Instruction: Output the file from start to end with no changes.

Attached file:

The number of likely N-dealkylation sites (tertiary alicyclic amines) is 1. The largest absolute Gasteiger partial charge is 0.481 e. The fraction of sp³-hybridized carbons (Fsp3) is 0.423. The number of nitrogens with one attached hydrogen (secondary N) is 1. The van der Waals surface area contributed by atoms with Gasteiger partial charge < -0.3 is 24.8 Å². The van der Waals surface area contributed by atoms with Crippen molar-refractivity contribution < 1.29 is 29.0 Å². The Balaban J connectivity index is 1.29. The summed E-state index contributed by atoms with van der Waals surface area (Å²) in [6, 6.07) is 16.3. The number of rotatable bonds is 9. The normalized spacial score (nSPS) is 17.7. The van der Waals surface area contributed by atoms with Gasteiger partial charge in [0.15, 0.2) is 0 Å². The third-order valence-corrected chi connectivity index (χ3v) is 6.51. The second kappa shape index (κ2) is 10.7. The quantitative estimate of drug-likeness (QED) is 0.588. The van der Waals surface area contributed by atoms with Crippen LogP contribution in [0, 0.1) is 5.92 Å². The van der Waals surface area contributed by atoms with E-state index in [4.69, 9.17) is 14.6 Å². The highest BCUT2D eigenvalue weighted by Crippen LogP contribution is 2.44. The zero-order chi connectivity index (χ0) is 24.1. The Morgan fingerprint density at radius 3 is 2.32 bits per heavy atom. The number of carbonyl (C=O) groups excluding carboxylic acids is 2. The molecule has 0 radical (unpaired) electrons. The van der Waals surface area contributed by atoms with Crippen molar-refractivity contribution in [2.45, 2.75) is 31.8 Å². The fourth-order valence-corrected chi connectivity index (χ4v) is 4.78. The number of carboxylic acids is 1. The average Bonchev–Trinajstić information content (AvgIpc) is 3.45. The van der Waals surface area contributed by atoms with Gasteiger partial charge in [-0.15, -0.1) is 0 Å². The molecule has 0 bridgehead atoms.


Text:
The number of likely N-dealkylation sites (tertiary alicyclic amines) is 1. The largest absolute Gasteiger partial charge is 0.481 e. The fraction of sp³-hybridized carbons (Fsp3) is 0.423. The number of nitrogens with one attached hydrogen (secondary N) is 1. The van der Waals surface area contributed by atoms with Gasteiger partial charge < -0.3 is 24.8 Å². The van der Waals surface area contributed by atoms with Crippen molar-refractivity contribution < 1.29 is 29.0 Å². The Balaban J connectivity index is 1.29. The summed E-state index contributed by atoms with van der Waals surface area (Å²) in [6, 6.07) is 16.3. The number of rotatable bonds is 9. The normalized spacial score (nSPS) is 17.7. The van der Waals surface area contributed by atoms with Gasteiger partial charge in [0.15, 0.2) is 0 Å². The third-order valence-corrected chi connectivity index (χ3v) is 6.51. The second kappa shape index (κ2) is 10.7. The quantitative estimate of drug-likeness (QED) is 0.588. The van der Waals surface area contributed by atoms with Crippen LogP contribution in [0, 0.1) is 5.92 Å². The van der Waals surface area contributed by atoms with E-state index in [4.69, 9.17) is 14.6 Å². The highest BCUT2D eigenvalue weighted by Crippen LogP contribution is 2.44. The zero-order chi connectivity index (χ0) is 24.1. The Morgan fingerprint density at radius 3 is 2.32 bits per heavy atom. The number of carbonyl (C=O) groups excluding carboxylic acids is 2. The molecule has 0 radical (unpaired) electrons. The van der Waals surface area contributed by atoms with Crippen molar-refractivity contribution in [2.45, 2.75) is 31.8 Å². The fourth-order valence-corrected chi connectivity index (χ4v) is 4.78. The number of carboxylic acids is 1. The average Bonchev–Trinajstić information content (AvgIpc) is 3.45. The van der Waals surface area contributed by atoms with Gasteiger partial charge in [-0.15, -0.1) is 0 Å². The molecule has 0 bridgehead atoms.